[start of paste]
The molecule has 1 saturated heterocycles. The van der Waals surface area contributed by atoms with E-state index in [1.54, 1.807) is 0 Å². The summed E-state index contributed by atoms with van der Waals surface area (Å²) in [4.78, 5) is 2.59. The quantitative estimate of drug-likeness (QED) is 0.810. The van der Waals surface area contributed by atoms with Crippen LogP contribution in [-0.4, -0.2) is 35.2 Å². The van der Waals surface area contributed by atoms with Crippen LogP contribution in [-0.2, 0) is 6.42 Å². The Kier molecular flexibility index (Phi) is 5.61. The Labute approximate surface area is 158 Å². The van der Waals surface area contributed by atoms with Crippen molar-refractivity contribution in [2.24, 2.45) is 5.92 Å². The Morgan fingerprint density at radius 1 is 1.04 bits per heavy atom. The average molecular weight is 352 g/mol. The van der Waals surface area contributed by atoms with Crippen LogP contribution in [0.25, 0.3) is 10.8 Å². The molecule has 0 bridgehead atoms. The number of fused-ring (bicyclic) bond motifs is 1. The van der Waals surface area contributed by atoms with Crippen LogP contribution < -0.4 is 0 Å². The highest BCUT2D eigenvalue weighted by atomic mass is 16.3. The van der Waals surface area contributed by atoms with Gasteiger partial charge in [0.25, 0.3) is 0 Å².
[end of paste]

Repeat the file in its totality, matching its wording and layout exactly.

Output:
The molecule has 1 saturated heterocycles. The van der Waals surface area contributed by atoms with E-state index in [1.54, 1.807) is 0 Å². The summed E-state index contributed by atoms with van der Waals surface area (Å²) in [4.78, 5) is 2.59. The quantitative estimate of drug-likeness (QED) is 0.810. The van der Waals surface area contributed by atoms with Crippen LogP contribution in [-0.4, -0.2) is 35.2 Å². The van der Waals surface area contributed by atoms with Crippen LogP contribution in [-0.2, 0) is 6.42 Å². The Kier molecular flexibility index (Phi) is 5.61. The Labute approximate surface area is 158 Å². The van der Waals surface area contributed by atoms with Crippen molar-refractivity contribution in [2.24, 2.45) is 5.92 Å². The Morgan fingerprint density at radius 1 is 1.04 bits per heavy atom. The average molecular weight is 352 g/mol. The van der Waals surface area contributed by atoms with Crippen LogP contribution in [0.25, 0.3) is 10.8 Å². The molecule has 0 bridgehead atoms. The number of fused-ring (bicyclic) bond motifs is 1. The van der Waals surface area contributed by atoms with Crippen LogP contribution < -0.4 is 0 Å². The highest BCUT2D eigenvalue weighted by atomic mass is 16.3. The van der Waals surface area contributed by atoms with Gasteiger partial charge in [0.25, 0.3) is 0 Å².